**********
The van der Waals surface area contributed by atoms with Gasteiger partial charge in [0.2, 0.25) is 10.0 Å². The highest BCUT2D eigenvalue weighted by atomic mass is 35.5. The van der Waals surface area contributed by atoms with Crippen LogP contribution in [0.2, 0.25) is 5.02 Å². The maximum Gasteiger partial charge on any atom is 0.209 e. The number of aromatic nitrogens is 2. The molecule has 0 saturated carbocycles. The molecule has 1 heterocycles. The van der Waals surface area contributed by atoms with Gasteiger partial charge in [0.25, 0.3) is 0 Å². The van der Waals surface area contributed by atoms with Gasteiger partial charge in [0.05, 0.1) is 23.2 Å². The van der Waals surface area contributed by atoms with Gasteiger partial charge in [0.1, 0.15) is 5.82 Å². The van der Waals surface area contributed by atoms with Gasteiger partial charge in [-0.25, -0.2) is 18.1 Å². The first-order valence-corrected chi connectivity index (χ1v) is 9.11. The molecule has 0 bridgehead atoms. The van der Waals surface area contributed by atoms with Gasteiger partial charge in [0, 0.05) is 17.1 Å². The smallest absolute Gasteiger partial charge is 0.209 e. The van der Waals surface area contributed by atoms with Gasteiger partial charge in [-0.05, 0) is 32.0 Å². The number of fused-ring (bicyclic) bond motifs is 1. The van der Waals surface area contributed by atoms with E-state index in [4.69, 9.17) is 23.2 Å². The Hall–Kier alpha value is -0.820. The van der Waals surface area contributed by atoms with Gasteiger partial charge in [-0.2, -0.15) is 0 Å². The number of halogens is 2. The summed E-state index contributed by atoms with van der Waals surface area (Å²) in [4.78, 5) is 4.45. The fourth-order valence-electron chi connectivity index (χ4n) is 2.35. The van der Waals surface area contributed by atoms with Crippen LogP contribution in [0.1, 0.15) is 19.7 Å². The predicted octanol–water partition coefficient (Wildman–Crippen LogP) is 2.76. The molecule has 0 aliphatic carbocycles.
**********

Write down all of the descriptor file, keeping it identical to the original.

The van der Waals surface area contributed by atoms with Gasteiger partial charge in [0.2, 0.25) is 10.0 Å². The highest BCUT2D eigenvalue weighted by atomic mass is 35.5. The van der Waals surface area contributed by atoms with Crippen LogP contribution in [0.2, 0.25) is 5.02 Å². The maximum Gasteiger partial charge on any atom is 0.209 e. The number of aromatic nitrogens is 2. The molecule has 0 saturated carbocycles. The molecule has 1 heterocycles. The van der Waals surface area contributed by atoms with Gasteiger partial charge in [0.25, 0.3) is 0 Å². The van der Waals surface area contributed by atoms with Gasteiger partial charge in [0.05, 0.1) is 23.2 Å². The van der Waals surface area contributed by atoms with Gasteiger partial charge in [0.1, 0.15) is 5.82 Å². The van der Waals surface area contributed by atoms with Gasteiger partial charge in [-0.25, -0.2) is 18.1 Å². The first-order valence-corrected chi connectivity index (χ1v) is 9.11. The molecule has 0 bridgehead atoms. The van der Waals surface area contributed by atoms with Gasteiger partial charge in [0, 0.05) is 17.1 Å². The smallest absolute Gasteiger partial charge is 0.209 e. The van der Waals surface area contributed by atoms with Gasteiger partial charge in [-0.05, 0) is 32.0 Å². The number of fused-ring (bicyclic) bond motifs is 1. The van der Waals surface area contributed by atoms with E-state index in [4.69, 9.17) is 23.2 Å². The Hall–Kier alpha value is -0.820. The van der Waals surface area contributed by atoms with Gasteiger partial charge in [-0.2, -0.15) is 0 Å². The number of halogens is 2. The summed E-state index contributed by atoms with van der Waals surface area (Å²) in [4.78, 5) is 4.45. The fourth-order valence-electron chi connectivity index (χ4n) is 2.35. The van der Waals surface area contributed by atoms with Crippen LogP contribution in [0.1, 0.15) is 19.7 Å². The predicted octanol–water partition coefficient (Wildman–Crippen LogP) is 2.76. The molecule has 0 aliphatic carbocycles.